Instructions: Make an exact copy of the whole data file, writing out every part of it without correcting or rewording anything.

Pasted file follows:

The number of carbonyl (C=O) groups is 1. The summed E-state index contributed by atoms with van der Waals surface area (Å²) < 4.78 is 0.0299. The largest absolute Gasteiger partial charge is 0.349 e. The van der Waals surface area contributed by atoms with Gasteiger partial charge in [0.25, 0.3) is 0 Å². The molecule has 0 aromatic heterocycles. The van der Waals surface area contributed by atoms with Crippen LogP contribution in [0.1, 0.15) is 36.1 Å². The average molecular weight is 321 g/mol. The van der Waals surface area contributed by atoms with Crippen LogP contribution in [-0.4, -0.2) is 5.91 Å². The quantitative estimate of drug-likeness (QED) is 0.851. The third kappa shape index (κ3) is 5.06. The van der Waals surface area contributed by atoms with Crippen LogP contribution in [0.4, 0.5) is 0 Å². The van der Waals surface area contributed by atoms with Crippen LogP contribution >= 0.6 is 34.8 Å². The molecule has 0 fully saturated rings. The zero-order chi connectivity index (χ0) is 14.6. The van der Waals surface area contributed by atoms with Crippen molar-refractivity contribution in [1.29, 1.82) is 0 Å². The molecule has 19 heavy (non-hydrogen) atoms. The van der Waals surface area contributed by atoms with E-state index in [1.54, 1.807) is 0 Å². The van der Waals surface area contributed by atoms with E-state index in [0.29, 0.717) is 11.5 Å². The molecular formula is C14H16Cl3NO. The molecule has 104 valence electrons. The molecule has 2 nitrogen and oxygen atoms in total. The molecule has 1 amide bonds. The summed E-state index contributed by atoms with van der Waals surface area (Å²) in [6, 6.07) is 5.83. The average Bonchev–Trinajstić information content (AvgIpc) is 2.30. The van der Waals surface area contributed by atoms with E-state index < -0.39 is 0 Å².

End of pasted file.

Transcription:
The number of carbonyl (C=O) groups is 1. The summed E-state index contributed by atoms with van der Waals surface area (Å²) < 4.78 is 0.0299. The largest absolute Gasteiger partial charge is 0.349 e. The van der Waals surface area contributed by atoms with Gasteiger partial charge in [0.25, 0.3) is 0 Å². The molecule has 0 aromatic heterocycles. The van der Waals surface area contributed by atoms with Crippen LogP contribution in [0.1, 0.15) is 36.1 Å². The average molecular weight is 321 g/mol. The van der Waals surface area contributed by atoms with Crippen LogP contribution in [-0.4, -0.2) is 5.91 Å². The quantitative estimate of drug-likeness (QED) is 0.851. The third kappa shape index (κ3) is 5.06. The van der Waals surface area contributed by atoms with Crippen LogP contribution in [0.4, 0.5) is 0 Å². The van der Waals surface area contributed by atoms with Crippen LogP contribution >= 0.6 is 34.8 Å². The molecule has 0 fully saturated rings. The zero-order chi connectivity index (χ0) is 14.6. The van der Waals surface area contributed by atoms with Crippen molar-refractivity contribution in [1.29, 1.82) is 0 Å². The molecule has 19 heavy (non-hydrogen) atoms. The van der Waals surface area contributed by atoms with E-state index in [1.54, 1.807) is 0 Å². The van der Waals surface area contributed by atoms with E-state index in [0.29, 0.717) is 11.5 Å². The molecular formula is C14H16Cl3NO. The molecule has 104 valence electrons. The molecule has 2 nitrogen and oxygen atoms in total. The molecule has 1 amide bonds. The summed E-state index contributed by atoms with van der Waals surface area (Å²) in [6, 6.07) is 5.83. The average Bonchev–Trinajstić information content (AvgIpc) is 2.30. The van der Waals surface area contributed by atoms with E-state index < -0.39 is 0 Å².